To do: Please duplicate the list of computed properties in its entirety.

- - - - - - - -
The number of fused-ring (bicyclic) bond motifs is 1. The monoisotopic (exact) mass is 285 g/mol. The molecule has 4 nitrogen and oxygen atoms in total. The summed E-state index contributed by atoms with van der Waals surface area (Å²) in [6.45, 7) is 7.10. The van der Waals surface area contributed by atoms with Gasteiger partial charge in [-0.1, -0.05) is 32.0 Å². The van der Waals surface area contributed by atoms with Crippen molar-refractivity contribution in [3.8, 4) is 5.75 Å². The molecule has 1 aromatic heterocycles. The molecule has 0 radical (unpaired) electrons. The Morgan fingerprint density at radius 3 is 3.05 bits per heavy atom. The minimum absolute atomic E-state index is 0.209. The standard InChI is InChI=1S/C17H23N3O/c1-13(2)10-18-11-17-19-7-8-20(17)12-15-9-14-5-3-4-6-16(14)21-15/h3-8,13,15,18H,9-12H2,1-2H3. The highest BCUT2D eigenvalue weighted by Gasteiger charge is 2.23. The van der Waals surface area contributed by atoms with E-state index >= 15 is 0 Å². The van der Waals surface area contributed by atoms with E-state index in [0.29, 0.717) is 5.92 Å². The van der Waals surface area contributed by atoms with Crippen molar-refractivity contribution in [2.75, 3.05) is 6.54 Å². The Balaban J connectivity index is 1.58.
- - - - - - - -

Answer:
The number of fused-ring (bicyclic) bond motifs is 1. The monoisotopic (exact) mass is 285 g/mol. The molecule has 4 nitrogen and oxygen atoms in total. The summed E-state index contributed by atoms with van der Waals surface area (Å²) in [6.45, 7) is 7.10. The van der Waals surface area contributed by atoms with Gasteiger partial charge in [-0.1, -0.05) is 32.0 Å². The van der Waals surface area contributed by atoms with Crippen molar-refractivity contribution in [3.8, 4) is 5.75 Å². The molecule has 1 aromatic heterocycles. The molecule has 0 radical (unpaired) electrons. The Morgan fingerprint density at radius 3 is 3.05 bits per heavy atom. The minimum absolute atomic E-state index is 0.209. The standard InChI is InChI=1S/C17H23N3O/c1-13(2)10-18-11-17-19-7-8-20(17)12-15-9-14-5-3-4-6-16(14)21-15/h3-8,13,15,18H,9-12H2,1-2H3. The highest BCUT2D eigenvalue weighted by Gasteiger charge is 2.23. The van der Waals surface area contributed by atoms with E-state index >= 15 is 0 Å². The van der Waals surface area contributed by atoms with E-state index in [0.29, 0.717) is 5.92 Å². The van der Waals surface area contributed by atoms with Crippen molar-refractivity contribution in [2.75, 3.05) is 6.54 Å². The Balaban J connectivity index is 1.58.